Tuesday, June 9, 2015

Life and times of Canadian Pacific Locomotive # 374

Locomotive 374, decorated for her role in the arrival in Vancouver of the first transcontinental train into that city. She was the locomotive chosen for the celebration of the completion of the new spur into Vancouver, a year after the first transcontinental train had arrived in Port Moody, pulled by sister #371. Without all the decorations, she probably closely resembled sister engine #376 below.

Locomotive 374 had other moments in the sun, here posing with  Lady Agnes MacDonald, wife of the Prime Minister, Sir John A. MacDonald, who rode the pilot 1000 km through the mountains to Vancouver. 

Vancouver Public Library
At work in 1909 on the Salmon River bridge.

After years of service, the locomotive was completely rebuilt and modernized in 1914, getting new boiler, cylinders, wheel etc. Above are two 1936 portraits taken during filming of "Silent Barriers", a movie about the building of the CPR. That must an artists rendition on the poster for the 1937 movie.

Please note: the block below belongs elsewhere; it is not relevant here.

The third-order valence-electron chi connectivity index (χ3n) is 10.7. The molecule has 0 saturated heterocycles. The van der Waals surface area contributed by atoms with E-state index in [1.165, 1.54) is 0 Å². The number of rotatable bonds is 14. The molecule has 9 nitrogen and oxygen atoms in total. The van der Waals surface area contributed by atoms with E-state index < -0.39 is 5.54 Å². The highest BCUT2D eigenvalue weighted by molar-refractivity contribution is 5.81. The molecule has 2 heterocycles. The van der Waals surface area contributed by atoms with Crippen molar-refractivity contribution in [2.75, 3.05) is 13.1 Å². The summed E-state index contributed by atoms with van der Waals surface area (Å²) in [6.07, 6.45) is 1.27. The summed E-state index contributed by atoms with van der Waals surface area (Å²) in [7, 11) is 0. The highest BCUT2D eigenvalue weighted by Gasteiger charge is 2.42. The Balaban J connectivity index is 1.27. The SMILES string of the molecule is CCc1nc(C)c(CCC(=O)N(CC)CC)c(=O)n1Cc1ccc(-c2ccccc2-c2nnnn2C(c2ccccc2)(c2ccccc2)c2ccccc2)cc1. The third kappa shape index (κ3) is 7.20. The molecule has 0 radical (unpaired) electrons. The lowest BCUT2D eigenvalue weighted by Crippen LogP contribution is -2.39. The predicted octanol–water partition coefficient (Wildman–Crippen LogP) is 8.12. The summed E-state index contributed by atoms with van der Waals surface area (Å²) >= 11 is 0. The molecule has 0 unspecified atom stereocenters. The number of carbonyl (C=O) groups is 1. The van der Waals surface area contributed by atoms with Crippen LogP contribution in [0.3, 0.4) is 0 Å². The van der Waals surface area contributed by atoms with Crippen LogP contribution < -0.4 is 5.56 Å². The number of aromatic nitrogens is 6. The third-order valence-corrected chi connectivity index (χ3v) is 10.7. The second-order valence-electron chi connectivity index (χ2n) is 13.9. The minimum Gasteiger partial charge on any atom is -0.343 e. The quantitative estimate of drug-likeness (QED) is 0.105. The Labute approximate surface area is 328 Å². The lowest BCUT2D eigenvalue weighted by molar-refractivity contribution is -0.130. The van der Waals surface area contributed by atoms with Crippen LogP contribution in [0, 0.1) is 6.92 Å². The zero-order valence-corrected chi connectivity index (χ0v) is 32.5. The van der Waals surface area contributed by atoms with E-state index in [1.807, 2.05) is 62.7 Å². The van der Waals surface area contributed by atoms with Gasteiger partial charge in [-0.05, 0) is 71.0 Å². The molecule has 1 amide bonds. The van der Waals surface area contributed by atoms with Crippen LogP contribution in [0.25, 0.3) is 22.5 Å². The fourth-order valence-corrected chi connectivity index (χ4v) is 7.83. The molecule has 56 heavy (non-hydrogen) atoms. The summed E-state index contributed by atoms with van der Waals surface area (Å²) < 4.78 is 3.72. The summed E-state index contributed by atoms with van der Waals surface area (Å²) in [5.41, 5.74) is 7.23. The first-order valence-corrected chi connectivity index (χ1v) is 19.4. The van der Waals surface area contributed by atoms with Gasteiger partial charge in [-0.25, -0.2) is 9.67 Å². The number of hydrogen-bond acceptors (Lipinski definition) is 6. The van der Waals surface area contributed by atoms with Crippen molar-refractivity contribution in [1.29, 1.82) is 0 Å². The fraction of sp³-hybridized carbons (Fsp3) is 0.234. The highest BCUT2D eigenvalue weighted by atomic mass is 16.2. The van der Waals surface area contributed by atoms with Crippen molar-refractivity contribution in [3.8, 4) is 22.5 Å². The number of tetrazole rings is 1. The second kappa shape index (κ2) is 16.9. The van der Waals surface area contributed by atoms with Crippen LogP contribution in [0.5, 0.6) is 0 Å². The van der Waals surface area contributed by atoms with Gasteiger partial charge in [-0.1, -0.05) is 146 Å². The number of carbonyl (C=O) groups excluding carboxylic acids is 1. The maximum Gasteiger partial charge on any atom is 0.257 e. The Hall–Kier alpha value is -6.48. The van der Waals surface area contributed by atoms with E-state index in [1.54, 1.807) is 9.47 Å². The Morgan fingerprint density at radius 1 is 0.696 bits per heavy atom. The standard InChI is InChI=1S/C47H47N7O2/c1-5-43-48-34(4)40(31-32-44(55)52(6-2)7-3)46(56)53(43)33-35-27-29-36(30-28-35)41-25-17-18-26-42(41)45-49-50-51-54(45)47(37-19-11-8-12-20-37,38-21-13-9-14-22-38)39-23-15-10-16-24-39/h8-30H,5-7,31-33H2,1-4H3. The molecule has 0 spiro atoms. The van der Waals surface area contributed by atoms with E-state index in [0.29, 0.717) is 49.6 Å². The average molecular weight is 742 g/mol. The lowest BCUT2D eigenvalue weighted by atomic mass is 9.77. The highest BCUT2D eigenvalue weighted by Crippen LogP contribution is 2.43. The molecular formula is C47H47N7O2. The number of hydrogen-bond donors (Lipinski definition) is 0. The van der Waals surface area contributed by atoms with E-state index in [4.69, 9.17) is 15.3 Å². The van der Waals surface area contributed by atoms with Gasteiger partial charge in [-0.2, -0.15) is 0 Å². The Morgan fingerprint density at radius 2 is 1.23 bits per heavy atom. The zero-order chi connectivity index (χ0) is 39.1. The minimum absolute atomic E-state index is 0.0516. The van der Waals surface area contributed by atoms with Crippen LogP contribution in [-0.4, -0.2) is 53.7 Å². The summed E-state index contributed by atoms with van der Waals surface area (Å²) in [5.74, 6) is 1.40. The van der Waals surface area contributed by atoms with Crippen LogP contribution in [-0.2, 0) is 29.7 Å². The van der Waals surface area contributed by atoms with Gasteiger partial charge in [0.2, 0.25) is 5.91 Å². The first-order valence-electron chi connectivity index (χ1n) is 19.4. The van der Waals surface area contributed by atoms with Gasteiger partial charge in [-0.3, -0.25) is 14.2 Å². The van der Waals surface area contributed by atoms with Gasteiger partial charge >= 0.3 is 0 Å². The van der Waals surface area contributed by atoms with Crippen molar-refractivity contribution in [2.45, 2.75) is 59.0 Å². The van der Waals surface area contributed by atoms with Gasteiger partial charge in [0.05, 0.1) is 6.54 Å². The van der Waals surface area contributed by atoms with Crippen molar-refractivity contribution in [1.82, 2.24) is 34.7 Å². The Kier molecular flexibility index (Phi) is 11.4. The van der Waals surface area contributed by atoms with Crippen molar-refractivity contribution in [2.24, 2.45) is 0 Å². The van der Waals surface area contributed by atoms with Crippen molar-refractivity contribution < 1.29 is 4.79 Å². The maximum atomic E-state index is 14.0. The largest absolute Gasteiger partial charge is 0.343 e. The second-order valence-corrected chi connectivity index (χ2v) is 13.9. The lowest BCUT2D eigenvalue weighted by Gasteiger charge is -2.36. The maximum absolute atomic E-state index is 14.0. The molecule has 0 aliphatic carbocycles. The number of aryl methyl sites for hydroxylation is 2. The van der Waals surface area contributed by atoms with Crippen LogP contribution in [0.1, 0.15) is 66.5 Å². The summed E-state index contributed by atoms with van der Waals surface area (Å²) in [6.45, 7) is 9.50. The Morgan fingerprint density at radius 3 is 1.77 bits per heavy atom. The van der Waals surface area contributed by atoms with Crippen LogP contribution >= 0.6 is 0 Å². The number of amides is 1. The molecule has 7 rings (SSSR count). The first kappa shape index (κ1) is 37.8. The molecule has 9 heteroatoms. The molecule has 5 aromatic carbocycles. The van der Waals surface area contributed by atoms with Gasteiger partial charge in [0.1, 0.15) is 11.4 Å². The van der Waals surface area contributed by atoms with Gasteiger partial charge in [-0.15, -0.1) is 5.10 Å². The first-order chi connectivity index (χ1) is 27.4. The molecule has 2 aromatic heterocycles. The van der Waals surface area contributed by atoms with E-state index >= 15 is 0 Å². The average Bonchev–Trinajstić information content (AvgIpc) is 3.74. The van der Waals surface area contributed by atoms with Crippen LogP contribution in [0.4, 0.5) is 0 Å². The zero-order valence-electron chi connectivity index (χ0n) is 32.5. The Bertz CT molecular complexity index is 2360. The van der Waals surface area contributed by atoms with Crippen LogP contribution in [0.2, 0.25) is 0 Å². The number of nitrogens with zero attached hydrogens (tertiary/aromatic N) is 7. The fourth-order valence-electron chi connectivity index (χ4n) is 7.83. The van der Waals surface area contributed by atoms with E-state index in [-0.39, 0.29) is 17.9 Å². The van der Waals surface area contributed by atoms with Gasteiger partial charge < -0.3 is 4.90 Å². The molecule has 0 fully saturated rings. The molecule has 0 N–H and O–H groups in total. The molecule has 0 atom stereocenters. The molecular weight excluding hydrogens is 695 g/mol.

By the end of her service in 1945, sporting the number 158 in her final years she probably more resembled the locomotive below, number 29.

Unknown location and era but it could be after the Angus shops rejuvenation before being presented to the City of Vancouver in 1945 and put on display at Kitsilano.
City of Vancouver Archives

Moving the locomotive through Vancouver.

The locomotive on display in Kitsilano, 1961. It remained on display till 1983 when a new round of renovations and restoration were begun in preparation for display at Expo 86. 


And finally, a 2009 photo of the restored #374 at the Vancouver Roundhouse. I visited this locomotive when I was in Vancouver in 1976, and again at Expo 86. 
Thanks to Steve Burnfield for reminding me and then for his help in creating this post!

1 comment:

Unknown said...

His name was Sir John A. Macdonald.